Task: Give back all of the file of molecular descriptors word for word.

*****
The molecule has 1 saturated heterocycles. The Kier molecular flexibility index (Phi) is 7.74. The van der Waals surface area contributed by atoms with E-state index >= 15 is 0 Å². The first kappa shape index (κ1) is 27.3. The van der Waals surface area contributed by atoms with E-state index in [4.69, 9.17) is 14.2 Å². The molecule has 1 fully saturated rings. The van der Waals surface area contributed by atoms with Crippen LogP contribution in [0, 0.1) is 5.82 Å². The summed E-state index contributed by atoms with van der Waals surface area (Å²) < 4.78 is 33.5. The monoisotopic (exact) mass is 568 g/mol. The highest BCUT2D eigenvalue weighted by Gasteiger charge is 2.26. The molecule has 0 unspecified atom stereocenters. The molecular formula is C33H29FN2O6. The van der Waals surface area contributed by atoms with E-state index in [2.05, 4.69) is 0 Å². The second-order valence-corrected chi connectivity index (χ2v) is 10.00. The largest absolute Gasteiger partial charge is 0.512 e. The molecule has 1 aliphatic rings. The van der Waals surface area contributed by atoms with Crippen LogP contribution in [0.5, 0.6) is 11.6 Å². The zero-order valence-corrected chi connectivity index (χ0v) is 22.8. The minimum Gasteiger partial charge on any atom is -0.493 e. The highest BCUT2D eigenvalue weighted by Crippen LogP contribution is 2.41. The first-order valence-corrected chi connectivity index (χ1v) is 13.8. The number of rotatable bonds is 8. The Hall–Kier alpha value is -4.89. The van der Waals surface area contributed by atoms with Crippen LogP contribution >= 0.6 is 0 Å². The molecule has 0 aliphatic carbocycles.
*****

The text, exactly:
The molecule has 1 saturated heterocycles. The Kier molecular flexibility index (Phi) is 7.74. The van der Waals surface area contributed by atoms with E-state index >= 15 is 0 Å². The first kappa shape index (κ1) is 27.3. The van der Waals surface area contributed by atoms with E-state index in [4.69, 9.17) is 14.2 Å². The molecule has 1 fully saturated rings. The van der Waals surface area contributed by atoms with Crippen LogP contribution in [0, 0.1) is 5.82 Å². The summed E-state index contributed by atoms with van der Waals surface area (Å²) < 4.78 is 33.5. The monoisotopic (exact) mass is 568 g/mol. The highest BCUT2D eigenvalue weighted by Gasteiger charge is 2.26. The molecule has 0 unspecified atom stereocenters. The molecular formula is C33H29FN2O6. The van der Waals surface area contributed by atoms with E-state index in [2.05, 4.69) is 0 Å². The second-order valence-corrected chi connectivity index (χ2v) is 10.00. The largest absolute Gasteiger partial charge is 0.512 e. The molecule has 1 aliphatic rings. The van der Waals surface area contributed by atoms with Crippen LogP contribution in [0.5, 0.6) is 11.6 Å². The zero-order valence-corrected chi connectivity index (χ0v) is 22.8. The minimum Gasteiger partial charge on any atom is -0.493 e. The highest BCUT2D eigenvalue weighted by Crippen LogP contribution is 2.41. The first-order valence-corrected chi connectivity index (χ1v) is 13.8. The number of rotatable bonds is 8. The Hall–Kier alpha value is -4.89. The van der Waals surface area contributed by atoms with Crippen LogP contribution >= 0.6 is 0 Å². The molecule has 0 aliphatic carbocycles.